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Walther Nernst

Walther Nernst

Walther Hermann Nernst (1864-1941)
BornJune 25 1864(1864-06-25)
Briesen, West Prussia/Pomerania
DiedNovember 18 1941 (aged 77)
Zibelle, Germany
Residence Germany
Nationality German
InstitutionsUniversity of Göttingen
University of Berlin
Alma materUniversity of Zürich
University of Berlin
University of Graz
University of Wurzburg
Academic advisor  Friedrich Kohlrausch
Notable students  Sir Frances Simon,
Richard Abegg,
Irving Langmuir
Known forWork on electrolytes
Notable prizes Nobel Prize in chemistry (1920)

Walther Hermann Nernst (June 25, 1864 – November 18, 1941) was a German chemist who is known for his theories behind the calculation of chemical affinity as embodied in the third law of thermodynamics, for which he won the 1920 Nobel Prize in chemistry. Nernst helped establish the modern field of physical chemistry and contributed to electrochemistry, thermodynamics, solid state chemistry and photochemistry. He is also known for developing the Nernst equation.



Nernst was born in Briesen in West Prussia (now Wąbrzeźno in Poland) to a German father and a Polish mother. He studied physics and mathematics at the universities of Zürich, Berlin and Graz. After some work at Leipzig, he founded the Institute of Physical Chemistry and Electrochemistry at Göttingen. Nernst invented, in 1897, the Nernst lamp, an electric lamp using an incandescent ceramic rod (the successor to the carbon lamp and the precursor to the incandescent lamp). Nernst researched osmotic pressure and electrochemistry. In 1905, he established what he referred to as his "New Heat Theorem", later known as the Third law of thermodynamics (which describes the behavior of matter as temperatures approach absolute zero).

In 1920, he received the Nobel Prize in chemistry in recognition of his work in thermochemistry. In 1924, he became director of the Institute of Physical Chemistry at Berlin, a position from which he retired in 1933. Nernst went on to work in electroacoustics and astrophysics.

Nernst developed an electric piano, the "Neo-Bechstein-Flügel" in 1930 in association with the Bechstein and Siemens companies, replacing the sounding board with radio amplifiers. The piano used electromagnetic pickups to produce electronically modified and amplified sound in the same way as an electric guitar.

His Nernst glower, important in the field of infra-red spectroscopy, is a solid-body radiator with a filament of rare-earth oxides. Continuous ohmic heating of the filament results in conduction. The glower operates best in wavelengths from 2 to 14 micrometers.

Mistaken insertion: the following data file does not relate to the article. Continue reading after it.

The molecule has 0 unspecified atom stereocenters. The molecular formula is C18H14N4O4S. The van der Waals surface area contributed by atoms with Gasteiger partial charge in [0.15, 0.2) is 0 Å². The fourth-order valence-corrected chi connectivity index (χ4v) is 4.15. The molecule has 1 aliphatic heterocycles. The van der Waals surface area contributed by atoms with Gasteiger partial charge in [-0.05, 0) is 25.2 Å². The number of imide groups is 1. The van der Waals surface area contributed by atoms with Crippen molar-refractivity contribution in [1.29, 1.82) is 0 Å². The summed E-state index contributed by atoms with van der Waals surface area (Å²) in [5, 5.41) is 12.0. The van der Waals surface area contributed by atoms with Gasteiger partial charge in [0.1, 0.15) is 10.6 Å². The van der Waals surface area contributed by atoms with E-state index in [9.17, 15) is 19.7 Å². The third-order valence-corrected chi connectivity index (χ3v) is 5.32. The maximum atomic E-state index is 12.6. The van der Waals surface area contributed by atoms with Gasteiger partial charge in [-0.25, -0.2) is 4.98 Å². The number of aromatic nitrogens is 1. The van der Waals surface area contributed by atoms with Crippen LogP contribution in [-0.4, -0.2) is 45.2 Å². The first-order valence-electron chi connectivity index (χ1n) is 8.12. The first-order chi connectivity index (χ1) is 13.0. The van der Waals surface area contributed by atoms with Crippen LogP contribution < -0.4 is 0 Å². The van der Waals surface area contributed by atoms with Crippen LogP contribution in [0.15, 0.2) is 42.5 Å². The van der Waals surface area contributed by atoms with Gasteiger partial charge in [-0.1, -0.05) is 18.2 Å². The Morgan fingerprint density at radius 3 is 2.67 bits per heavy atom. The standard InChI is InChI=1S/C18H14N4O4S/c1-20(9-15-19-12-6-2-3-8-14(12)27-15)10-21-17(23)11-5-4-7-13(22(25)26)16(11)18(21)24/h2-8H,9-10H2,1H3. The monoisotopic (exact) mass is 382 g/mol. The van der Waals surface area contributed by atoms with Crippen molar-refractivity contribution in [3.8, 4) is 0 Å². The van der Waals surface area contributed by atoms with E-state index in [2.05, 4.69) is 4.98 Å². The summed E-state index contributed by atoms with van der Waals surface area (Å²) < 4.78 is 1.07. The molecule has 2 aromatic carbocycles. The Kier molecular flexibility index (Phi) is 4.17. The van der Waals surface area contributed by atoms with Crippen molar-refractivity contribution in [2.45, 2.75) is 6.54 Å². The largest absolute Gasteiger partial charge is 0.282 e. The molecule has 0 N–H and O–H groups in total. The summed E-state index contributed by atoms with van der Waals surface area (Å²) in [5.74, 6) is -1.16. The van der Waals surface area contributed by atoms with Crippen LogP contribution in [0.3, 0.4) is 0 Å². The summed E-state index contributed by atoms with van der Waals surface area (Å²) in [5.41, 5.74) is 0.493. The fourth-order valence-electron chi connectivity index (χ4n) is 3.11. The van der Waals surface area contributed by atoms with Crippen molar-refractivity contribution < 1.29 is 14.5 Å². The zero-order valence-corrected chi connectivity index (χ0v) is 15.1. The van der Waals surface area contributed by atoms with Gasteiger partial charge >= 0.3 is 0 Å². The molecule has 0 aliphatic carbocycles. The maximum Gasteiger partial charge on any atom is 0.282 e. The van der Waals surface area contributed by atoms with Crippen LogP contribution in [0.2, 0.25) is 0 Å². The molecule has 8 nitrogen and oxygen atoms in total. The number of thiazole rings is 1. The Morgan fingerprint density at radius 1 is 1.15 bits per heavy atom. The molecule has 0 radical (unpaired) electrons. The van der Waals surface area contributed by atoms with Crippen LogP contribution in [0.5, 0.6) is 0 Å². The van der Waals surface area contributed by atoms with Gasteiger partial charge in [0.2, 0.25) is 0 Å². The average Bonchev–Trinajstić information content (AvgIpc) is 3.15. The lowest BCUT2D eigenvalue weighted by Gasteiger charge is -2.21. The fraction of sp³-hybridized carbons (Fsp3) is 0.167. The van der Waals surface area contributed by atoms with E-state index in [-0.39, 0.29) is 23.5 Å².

Nernst died in 1941 and is buried near Max Planck in Göttingen, Germany.


  • Walther Nernst, "Reasoning of theoretical chemistry: Nine papers (1889-1921)" (Ger., Begründung der Theoretischen Chemie : Neun Abhandlungen, 1889-1921). Frankfurt am Main : Verlag Harri Deutsch, c. 2003. ISBN 3-8171-3290-5
  • Walther Nernst, "The theoretical and experimental bases of the New Heat Theorem" (Ger., Die theoretischen und experimentellen Grundlagen des neuen Wärmesatzes). Halle [Ger.] W. Knapp, 1918 [tr. 1926]. [ed., this is a list of thermodynamical papers from the physico-chemical institute of the University of Berlin (1906-1916); Translation available by Guy Barr (LCCN 27002575)])
  • Walther Nernst, "Theoretical chemistry from the standpoint of Avogadro's rule and thermodynamics" (Ger., Theoretische Chemie vom Standpunkte der Avogadroschen Regel und der Thermodynamik). Stuttgart, F. Enke, 1893 [5th edition, 1923]. LCCN po 28000417

Further reading

  • Mendelssohn, Kurt A. G., "The world of Walther Nernst. The rise and fall of German science.". Macmillan, 1973 (biography).
  • Barkan, Diana Kormos, "Walther Nernst and the Transition to Modern Physical Science". Cambridge University Press, 1998.

External links and references

  • Katz, Eugenii, "Hermann Walther Nernst". Biographies of Famous Electrochemists and Physicists Contributed to Understanding of Electricity.
    • "Hermann Walther Nernst, Nobel Prize in Chemistry 1920 : Prize Presentation". Presentation Speech by Professor Gerard de Geer, President of the Royal Swedish Academy of Sciences.
  • Schmitt, Ulrich, "Walther Nernst". Physicochemical institute, Göttingen
  • "Nernst: architect of physical revolution". Physics World, September 1999.
  • Suhling, Lothar, "Walther Nernst and the ammonia synthesis after Haber and Bosch". ISBN 3-928186-15-9
  • recognition of his work in thermochemistry

This article is licensed under the GNU Free Documentation License. It uses material from the Wikipedia article "Walther_Nernst". A list of authors is available in Wikipedia.
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